A new study published online in the European journal Diabetologia in November 2017 by French researchers has found that a diet containing higher levels of antioxidant-rich foods was associated with a reduction of risk of type-2 diabetes in middle-aged women.

The researchers said that recent evidence suggests that oxidative stress may contribute to the pathogenesis of type 2 diabetes, while regular consumption of a diet rich in fruit and vegetables, tea, walnuts and blueberries, containing a variety of compounds with antioxidant activity, may help to lower the risk of type 2 diabetes.

The study reported that women with higher antioxidant scores had a 27 per cent reduced risk of type-2 diabetes, compared to those with the lowest scores.

At the beginning of the study the participants completed a dietary questionnaire, which included information on more than 200 food items. This enabled researchers to assess the 'total dietary antioxidant capacity' for each participant. None of the women had diabetes before the study began.

Scientists analysed total antioxidant capacity in 64,223 women between 1993 and 2008 to see whether overall diet was associated with type 2 diabetes risk.

The 64,223 women (mean age 52 ± 7 years) were from the French E3N-European Prospective Investigation into Cancer and Nutrition (EPIC) cohort, and 1751 women had validated type 2 diabetes during 15 years of follow-up.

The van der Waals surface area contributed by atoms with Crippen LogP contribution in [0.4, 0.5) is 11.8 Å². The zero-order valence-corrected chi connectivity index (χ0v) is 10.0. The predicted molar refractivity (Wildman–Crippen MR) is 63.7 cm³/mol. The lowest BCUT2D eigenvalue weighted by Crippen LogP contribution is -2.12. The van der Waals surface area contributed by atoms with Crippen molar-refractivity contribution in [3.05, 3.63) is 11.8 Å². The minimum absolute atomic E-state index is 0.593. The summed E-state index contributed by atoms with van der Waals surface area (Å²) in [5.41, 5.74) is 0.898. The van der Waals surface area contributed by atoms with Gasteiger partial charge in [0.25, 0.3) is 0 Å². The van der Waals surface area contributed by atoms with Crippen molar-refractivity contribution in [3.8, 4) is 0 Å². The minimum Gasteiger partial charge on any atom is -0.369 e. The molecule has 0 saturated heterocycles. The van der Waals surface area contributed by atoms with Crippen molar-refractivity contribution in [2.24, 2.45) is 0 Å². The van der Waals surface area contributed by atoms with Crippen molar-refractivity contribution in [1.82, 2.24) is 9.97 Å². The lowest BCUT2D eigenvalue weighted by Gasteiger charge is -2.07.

When the associations between antioxidant score and diabetes risk was analysed, the risk was diminished with increased antioxidant consumption.

"This link persists after taking into account all the other principal diabetes risk factors: smoking, education level, hypertension, high cholesterol levels, family history of diabetes and, above all, body mass index, the most important factor," said lead author Dr Francesca Romana Mancini from the Inserm U1018, Centre for Research in Epidemiology and Population Health, University Paris-Saclay.

The foods and drink that contributed most to a higher dietary antioxidant score were fruits and vegetables, tea and red wine (in moderation), while coffee was excluded from the analysis because it has already been linked to reduced risk of type 2 diabetes.

The researchers concluded that their findings suggest that the total antioxidant capacity may play an important role in reducing the risk of type 2 diabetes in middle-aged women. More studies are warranted to better understand the biological mechanisms underlying this inverse association.

The study, conducted by a team of researchers from France was led by Professor Guy Fagherazzi and Dr Francesca Romana Mancini from the Inserm U1018, Centre for Research in Epidemiology and Population Health (CESP) ‘Health across Generations’ Team, University Paris-Saclay, University Paris-Sud, Gustave Roussy, Espace Maurice TubianaVillejuif Cedex, France.